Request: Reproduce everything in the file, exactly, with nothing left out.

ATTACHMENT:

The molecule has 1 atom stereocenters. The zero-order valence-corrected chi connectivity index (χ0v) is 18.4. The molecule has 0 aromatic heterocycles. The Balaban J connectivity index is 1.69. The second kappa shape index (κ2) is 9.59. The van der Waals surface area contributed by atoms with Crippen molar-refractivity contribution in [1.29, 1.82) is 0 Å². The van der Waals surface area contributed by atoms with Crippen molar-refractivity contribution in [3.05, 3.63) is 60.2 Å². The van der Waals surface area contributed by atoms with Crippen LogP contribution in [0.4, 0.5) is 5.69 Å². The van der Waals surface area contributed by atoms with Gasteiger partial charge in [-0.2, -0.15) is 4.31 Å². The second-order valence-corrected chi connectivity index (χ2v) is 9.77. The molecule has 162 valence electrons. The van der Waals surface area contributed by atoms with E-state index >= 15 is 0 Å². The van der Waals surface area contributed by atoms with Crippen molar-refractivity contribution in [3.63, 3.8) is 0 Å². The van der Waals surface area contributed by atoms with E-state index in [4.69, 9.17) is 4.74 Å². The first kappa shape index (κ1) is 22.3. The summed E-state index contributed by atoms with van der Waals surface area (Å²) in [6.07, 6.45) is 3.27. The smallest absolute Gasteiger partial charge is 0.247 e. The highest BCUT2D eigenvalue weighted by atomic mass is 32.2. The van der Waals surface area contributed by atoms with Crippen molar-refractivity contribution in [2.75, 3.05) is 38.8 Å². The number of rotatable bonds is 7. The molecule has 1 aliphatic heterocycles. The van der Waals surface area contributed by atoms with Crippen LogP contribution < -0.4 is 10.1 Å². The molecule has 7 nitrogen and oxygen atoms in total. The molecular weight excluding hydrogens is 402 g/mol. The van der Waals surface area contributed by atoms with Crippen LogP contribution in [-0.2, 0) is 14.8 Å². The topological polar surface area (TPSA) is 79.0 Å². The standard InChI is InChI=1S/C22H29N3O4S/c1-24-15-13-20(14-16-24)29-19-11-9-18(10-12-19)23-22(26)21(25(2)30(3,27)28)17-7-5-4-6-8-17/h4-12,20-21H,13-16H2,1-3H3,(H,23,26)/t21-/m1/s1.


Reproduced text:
The molecule has 1 atom stereocenters. The zero-order valence-corrected chi connectivity index (χ0v) is 18.4. The molecule has 0 aromatic heterocycles. The Balaban J connectivity index is 1.69. The second kappa shape index (κ2) is 9.59. The van der Waals surface area contributed by atoms with Crippen molar-refractivity contribution in [1.29, 1.82) is 0 Å². The van der Waals surface area contributed by atoms with Crippen molar-refractivity contribution in [3.05, 3.63) is 60.2 Å². The van der Waals surface area contributed by atoms with Crippen LogP contribution in [0.4, 0.5) is 5.69 Å². The van der Waals surface area contributed by atoms with Gasteiger partial charge in [-0.2, -0.15) is 4.31 Å². The second-order valence-corrected chi connectivity index (χ2v) is 9.77. The molecule has 162 valence electrons. The van der Waals surface area contributed by atoms with E-state index >= 15 is 0 Å². The van der Waals surface area contributed by atoms with Crippen molar-refractivity contribution in [3.63, 3.8) is 0 Å². The van der Waals surface area contributed by atoms with E-state index in [4.69, 9.17) is 4.74 Å². The first kappa shape index (κ1) is 22.3. The summed E-state index contributed by atoms with van der Waals surface area (Å²) in [6.07, 6.45) is 3.27. The smallest absolute Gasteiger partial charge is 0.247 e. The highest BCUT2D eigenvalue weighted by atomic mass is 32.2. The van der Waals surface area contributed by atoms with Crippen molar-refractivity contribution in [2.75, 3.05) is 38.8 Å². The number of rotatable bonds is 7. The molecule has 1 aliphatic heterocycles. The van der Waals surface area contributed by atoms with Crippen LogP contribution < -0.4 is 10.1 Å². The molecule has 7 nitrogen and oxygen atoms in total. The molecular weight excluding hydrogens is 402 g/mol. The van der Waals surface area contributed by atoms with Crippen LogP contribution in [-0.2, 0) is 14.8 Å². The topological polar surface area (TPSA) is 79.0 Å². The standard InChI is InChI=1S/C22H29N3O4S/c1-24-15-13-20(14-16-24)29-19-11-9-18(10-12-19)23-22(26)21(25(2)30(3,27)28)17-7-5-4-6-8-17/h4-12,20-21H,13-16H2,1-3H3,(H,23,26)/t21-/m1/s1.